Singer and SERC receive support for genomics education9 September 2008
The National Science Foundation (NSF) awarded Susan Singer (Biology) $149,967 for a Course, Curriculum and Laboratory Improvement (CCLI) grant. Professor Singer’s project “RUI: Scaffolding Conceptually Driven Genomics Education” hypothesizes that a carefully designed, web interface tool can support classroom instruction and facilitate authentic research by moderately scaffolding the student research process. The instructional technique of scaffolding utilizes teacher modeling of a desired learning strategy or task – providing support structures to get to the next level – then gradually shifting responsibility to students.
A genomics education tool “Exploring Genomics in Context Interface” (EGCI) will be developed and tested at two different institutions – one that integrates genomics throughout the curriculum (Carleton) and one with distinct genomics and bioinformatics courses (Vassar). Carleton’s Science Education Resource Center (SERC) will do the design, development, and customization of the EGCI tool.
Arabic on-line module funding to Khazaal11 August 2008
Natalie Khazaal (Arabic) is a subawardee of a U.S. Department of Education grant awarded to the UCLA International Institute. UCLA’s project “Listen and Learn: Teaching Arabic, Persian, and Turkish in America’s Middle and High Schools” is one of eleven projects receiving funds in 2008 from the USDE’s International Research and Studies Program. Professor Khazaal will develop on-line Arabic Lebanese dialect modules. Read more on recent grants.
National Science Foundation award to Weisberg4 August 2008
Joel Weisberg (Physics) was awarded $332,335 for a four-year continuing grant from the National Science Foundation (NSF) to continue his astronomical investigations. His RUI (Research in Undergraduate Institutions) project “Radio Astronomical Investigations of the Interstellar Medium, Relativistic Gravitation, and Pulsars” uses pulsars as tools for the study of the interstellar medium and relativistic gravitation and focuses on the study of the emissions and evolution of pulsars. The grant will provide opportunities for students to do data acquisition and analysis, and travel to the Australian Telescope National Facility. For more about Joel’s work, visit his Web site. Read more on recent grants.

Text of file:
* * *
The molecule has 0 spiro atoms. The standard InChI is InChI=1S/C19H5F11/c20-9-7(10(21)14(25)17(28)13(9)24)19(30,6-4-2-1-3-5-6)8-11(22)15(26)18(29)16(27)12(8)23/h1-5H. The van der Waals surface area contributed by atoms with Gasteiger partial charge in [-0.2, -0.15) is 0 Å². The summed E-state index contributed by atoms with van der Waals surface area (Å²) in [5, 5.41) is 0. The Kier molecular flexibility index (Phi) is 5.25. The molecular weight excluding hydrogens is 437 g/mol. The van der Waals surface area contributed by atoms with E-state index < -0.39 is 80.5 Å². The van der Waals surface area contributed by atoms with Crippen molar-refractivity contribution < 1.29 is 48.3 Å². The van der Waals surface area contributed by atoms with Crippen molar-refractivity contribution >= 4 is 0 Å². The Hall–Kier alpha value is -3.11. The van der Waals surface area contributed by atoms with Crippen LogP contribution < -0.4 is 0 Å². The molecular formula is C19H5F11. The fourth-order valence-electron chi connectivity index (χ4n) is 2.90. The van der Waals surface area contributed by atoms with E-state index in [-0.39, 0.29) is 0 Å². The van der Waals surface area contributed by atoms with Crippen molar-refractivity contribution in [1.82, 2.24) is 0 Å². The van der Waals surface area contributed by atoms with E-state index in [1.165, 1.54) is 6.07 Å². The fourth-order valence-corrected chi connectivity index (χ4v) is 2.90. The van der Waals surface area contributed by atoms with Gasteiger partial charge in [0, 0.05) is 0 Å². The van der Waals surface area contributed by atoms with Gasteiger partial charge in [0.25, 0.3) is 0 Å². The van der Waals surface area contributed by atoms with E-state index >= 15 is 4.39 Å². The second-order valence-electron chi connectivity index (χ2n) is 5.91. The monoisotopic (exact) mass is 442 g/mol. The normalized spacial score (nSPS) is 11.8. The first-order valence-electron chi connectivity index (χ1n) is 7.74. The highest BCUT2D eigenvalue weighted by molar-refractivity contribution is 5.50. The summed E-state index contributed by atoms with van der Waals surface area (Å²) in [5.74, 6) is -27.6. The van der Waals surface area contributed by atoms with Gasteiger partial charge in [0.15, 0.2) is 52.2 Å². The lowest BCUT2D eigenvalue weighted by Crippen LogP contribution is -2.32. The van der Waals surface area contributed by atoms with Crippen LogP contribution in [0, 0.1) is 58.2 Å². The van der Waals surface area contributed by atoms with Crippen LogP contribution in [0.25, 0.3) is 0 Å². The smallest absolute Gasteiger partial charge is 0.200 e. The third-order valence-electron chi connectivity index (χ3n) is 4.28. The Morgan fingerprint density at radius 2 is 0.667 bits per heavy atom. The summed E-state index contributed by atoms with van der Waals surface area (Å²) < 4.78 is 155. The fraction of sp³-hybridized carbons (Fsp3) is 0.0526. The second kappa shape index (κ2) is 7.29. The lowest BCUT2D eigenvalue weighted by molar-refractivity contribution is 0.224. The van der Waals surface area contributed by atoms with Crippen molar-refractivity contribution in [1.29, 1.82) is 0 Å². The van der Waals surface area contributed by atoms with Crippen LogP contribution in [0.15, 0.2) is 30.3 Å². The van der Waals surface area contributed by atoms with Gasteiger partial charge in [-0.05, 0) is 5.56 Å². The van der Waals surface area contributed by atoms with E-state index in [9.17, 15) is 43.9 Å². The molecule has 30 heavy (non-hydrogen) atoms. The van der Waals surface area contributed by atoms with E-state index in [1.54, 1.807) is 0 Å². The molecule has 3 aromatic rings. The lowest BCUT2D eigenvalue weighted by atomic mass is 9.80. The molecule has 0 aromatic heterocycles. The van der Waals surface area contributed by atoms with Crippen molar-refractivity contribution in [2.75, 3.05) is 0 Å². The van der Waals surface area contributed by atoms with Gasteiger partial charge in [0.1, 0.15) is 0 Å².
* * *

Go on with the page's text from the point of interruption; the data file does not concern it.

NSF award to Camill and collaborators28 July 2008
Phil Camill (Biology) received a National Science Foundation (NSF) award of $193,615 for the first year of his project “Landscape-level controls on terrestrial, aquatic, and wetland responses to climate change in the southern Canadian Arctic.” Along with three colleagues at other institutions (Charles Umbanhower, Professor of Biology and Environmental Studies, St. Olaf College; Christoph E. Geiss, Associate Professor of Physics, Trinity College; and Mark B. Edlund, Senior Scientist, Science Museum of Minnesota), Professor Camill, a specialist in global change ecology, will use his NSF grant to improve scientific understanding of how landscapes – the geographical characteristics of a site, such as upland or lowland location or the abundance of peat-forming wetlands – mediate the responses of lake and terrestrial ecosystems to climate change. The study will look at more than two dozen sites in the forest-tundra region of northern Manitoba, a region experiencing some of the fastest rates of warming in the world. Professor Camill’s project will involve numerous undergraduate researchers. Read more on recent grants.